Grampie was happy in his new home! He greeted us with many happy smiles!
In October of 1960, when Grampie was 3 months old, we moved to Gosen. An acquaintance of one of the Christians in Gosen had a lumber yard and was building some new houses beside it. So arrangements were made for us to rent one of these new houses.
It was small. Our living room was 12 feet on a side, our bedroom was 6 by 9 feet and another room was 9 feet on a side. The kitchen was narrow: about 3 feet by 9 feet. The bathroom right next to the kitchen was large enough for our washing machine, but there was no bathtub. By the front door was a separate toilet room.
The house was not insulated, so in winter time it was very cold. The cold air would come in where the floor and walls met. When there was snow GGpa would pile the snow up against the house, and that helped to keep the wind out and the warmth in. When there was no snow, I put scotch tape over the cracks, and that helped to keep out the cold air.
On his first Christmas Grampie was fascinated with the lights on the Christmas tree.
TYPHOON IN GOSEN: A scary time
When Grampie was a year old, one day the wind started blowing very hard, and the power went off as I was having my bath. I had the kettle of hot water, but when the power went off there was no cold water available to mix with it. Oh-oh, I was all soapy. How would I rinse off?
Baby Grampie started crying because of the noise of the wind and breaking window glass. Rocks were flying around and roof pieces were being blown off. Some broke the windows in the room where Grampie was in his crib, and some hit and broke the glass in our front sliding doors. Grampie was scared!
As soon as I got dressed, I went and picked him up and sat holding him by the middle post of the house, away from windows. The house next to us moved from the strong wind. It was standing only on some big rocks with no foundation. Roofs on other houses nearby blew off. God protected us with only some broken windows. But I really don’t like wind!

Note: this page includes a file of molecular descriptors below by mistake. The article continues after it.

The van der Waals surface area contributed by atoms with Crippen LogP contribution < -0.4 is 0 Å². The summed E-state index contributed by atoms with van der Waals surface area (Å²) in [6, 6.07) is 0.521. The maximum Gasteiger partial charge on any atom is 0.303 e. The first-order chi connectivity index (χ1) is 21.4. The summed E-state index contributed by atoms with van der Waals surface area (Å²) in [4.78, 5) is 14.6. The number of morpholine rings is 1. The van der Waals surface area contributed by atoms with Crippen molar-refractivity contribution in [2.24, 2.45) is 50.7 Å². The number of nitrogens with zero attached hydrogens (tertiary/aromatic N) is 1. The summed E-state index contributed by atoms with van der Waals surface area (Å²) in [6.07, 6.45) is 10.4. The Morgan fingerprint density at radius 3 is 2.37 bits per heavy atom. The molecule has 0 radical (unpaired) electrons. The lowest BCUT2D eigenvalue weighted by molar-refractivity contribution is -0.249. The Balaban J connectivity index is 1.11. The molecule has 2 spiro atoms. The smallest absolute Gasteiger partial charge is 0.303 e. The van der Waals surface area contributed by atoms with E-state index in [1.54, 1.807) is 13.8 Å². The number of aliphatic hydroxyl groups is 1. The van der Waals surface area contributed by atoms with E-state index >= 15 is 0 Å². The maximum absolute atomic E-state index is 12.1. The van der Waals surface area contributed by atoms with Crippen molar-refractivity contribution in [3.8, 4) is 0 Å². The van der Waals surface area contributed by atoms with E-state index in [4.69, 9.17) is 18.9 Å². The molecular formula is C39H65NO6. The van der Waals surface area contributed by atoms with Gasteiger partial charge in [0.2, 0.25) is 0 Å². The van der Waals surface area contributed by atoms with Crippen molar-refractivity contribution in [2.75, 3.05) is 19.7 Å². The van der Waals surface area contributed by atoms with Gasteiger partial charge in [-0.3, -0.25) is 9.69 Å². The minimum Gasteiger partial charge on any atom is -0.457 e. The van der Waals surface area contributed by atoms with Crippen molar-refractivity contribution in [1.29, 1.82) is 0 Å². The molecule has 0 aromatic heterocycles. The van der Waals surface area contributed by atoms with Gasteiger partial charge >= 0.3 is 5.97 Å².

How Grampie loved his breakfast! Once when we had a guest with us, he thought that Grampie was eating from the serving bowl! But that was not the serving bowl. That was how much he ate every morning. He loved being fed, but I thought he should begin feeding himself. I gave him a spoon, but he just cried when no one put his oatmeal into his mouth. Finally he caught on that he was supposed to do it himself!
Nahnee and Christy, Grampie’s cousin, came for a visit and to celebrate Grampie’s first birthday. Grampie got his first taste of ice cream from Nahnee’s bowl.
There was no need to buy toys for Grampie! The kitchen cupboard had everything to keep him happy! Everyday he took them all out.
There was no bath tub in our bathroom. When it was cold, so we made do with what was available so that Grampie could have a bath in the living room where it was warm. For our baths GGpa and I heated water in the big kettle and took it into the bathroom to mix with cold water to pour over ourselves to rinse off the soap.
Grampie helped to wash dishes from the time he was little.
Look, Mom, I can play the piano!
A couple of months after that scary typhoon, we took that long train ride to Tokyo to wait for Grampie’s baby sister to be born. When we brought her home we didn’t have a crib for her, but found a wicker basket that was just her size! The basket just fit on top of the Music Cabinet snugly up against the piano.
On Grampie’s second Christmas in Gosen, he watched with interest while GGpa carved the turkey. He listened to his parents and their friends the Carlsons and the McGuires talk about the new baby that the McGuires were expecting.
While Grampie was learning so many new things, GGpa was busy building churches and being a pastor. Soon after we moved to Gosen, he began building a new church for the believers there. They were very happy when it was finished. Grampie is at the front door of the church.
Grampie was often the center of attraction. Blond hair and blue eyes were an uncommon sight in this rural Japanese town. Often this area was called the back side of Japan, so to see foreigners was unusual.
After Grampie’s baby sister Marilyn was a few months old, we went to church together in our ‘family car’. Can you guess what kind of car that was? It was two bicycles! Grampie rode in a little seat on the front of GGpa’s bike, and I carried Marilyn on my back as I rode my bike!
Five years had passed since GGpa and I went to Japan.
So much had happened in those 5 years. GGpa and I had met and were married. God had given us two children. It was time for us to go back to Canada and California. We needed to learn about the places where we had each grown up. We wanted to meet each other’s families. We wanted to introduce our family to all of them. So we bought tickets to fly on a jet plane to California.
SOON WE WERE ON THAT JET PLANE TO CALIFORNIA and IN OUR CAR TO CANADA TO LEARN ABOUT EACH OTHER’S BACKGROUND.